Healthy Alternatives for Your Child’s Birthday Treat at School!

There are many alternatives to the cookies, cupcakes, or candies brought to school that are served as a birthday treat.

Healthy snack items include:
Pretzels or popcorn bagged into individual baggies with a ribbon tied around them.

Baked tortilla chips with salsa, especially if it can be served on individual “Happy Birthday” plates.

Teddy Grahams, Graham Crackers, Animal Crackers or Vanilla Wafers, are alternatives to cookies or cupcakes.  Serve a combination of all in individualized bags tied with a ribbon.

Lowfat string cheese served with lowfat crackers

Small bottles of water or 100% juice boxes are a healthy drink offering.

Frozen Fruit Bars. These healthy snacks provide a cool treat for the kids with a nice serving of Vitamin C in each serving. Frozen Fruit Bars are an excellent choice for your child to bring in to school on their birthday if the special day occurs at the beginning or end of the school year when the weather is typically warm. You may need to send a note to the child's teacher beforehand to make sure that your child will be able to store the frozen fruit bars in the cafeteria freezer before they are handed out.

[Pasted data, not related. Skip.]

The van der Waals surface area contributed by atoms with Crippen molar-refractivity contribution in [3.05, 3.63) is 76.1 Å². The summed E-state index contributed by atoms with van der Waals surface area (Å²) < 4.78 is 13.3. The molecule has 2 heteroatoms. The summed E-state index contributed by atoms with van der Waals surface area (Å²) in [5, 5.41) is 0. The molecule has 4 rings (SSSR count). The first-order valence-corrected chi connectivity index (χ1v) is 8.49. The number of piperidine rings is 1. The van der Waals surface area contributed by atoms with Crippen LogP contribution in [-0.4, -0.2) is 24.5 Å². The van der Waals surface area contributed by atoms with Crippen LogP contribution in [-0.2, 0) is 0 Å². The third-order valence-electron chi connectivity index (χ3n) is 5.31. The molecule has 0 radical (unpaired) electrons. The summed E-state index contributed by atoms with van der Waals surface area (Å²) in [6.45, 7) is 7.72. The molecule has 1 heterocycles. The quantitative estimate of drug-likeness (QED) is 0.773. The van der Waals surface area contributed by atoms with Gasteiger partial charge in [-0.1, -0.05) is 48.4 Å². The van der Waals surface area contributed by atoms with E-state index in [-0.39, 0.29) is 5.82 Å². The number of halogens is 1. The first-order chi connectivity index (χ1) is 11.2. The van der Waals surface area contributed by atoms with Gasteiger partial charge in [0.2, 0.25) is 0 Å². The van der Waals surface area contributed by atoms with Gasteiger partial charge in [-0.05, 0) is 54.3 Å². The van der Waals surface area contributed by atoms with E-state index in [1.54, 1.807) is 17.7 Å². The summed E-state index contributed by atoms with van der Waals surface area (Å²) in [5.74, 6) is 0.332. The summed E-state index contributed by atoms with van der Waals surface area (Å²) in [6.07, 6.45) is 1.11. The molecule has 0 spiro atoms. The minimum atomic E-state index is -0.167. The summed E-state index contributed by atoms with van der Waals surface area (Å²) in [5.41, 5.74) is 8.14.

Veggie Platter. A large tray of cut up celery, carrots and cherry tomatoes is a very healthy snack for children to enjoy during the course of the school day. Cover the tray or platter with pretty colored plastic wrap and send in Happy Birthday plates and napkins for the children to use. A carton of ranch dressing for dipping will surely be appreciated by the children.

Fun Fruit Tray. A tray of strawberries, grapes, apple slices and orange wedges arranged in a smiley face is a cute and healthy treat for your child's class to enjoy on the special occasion.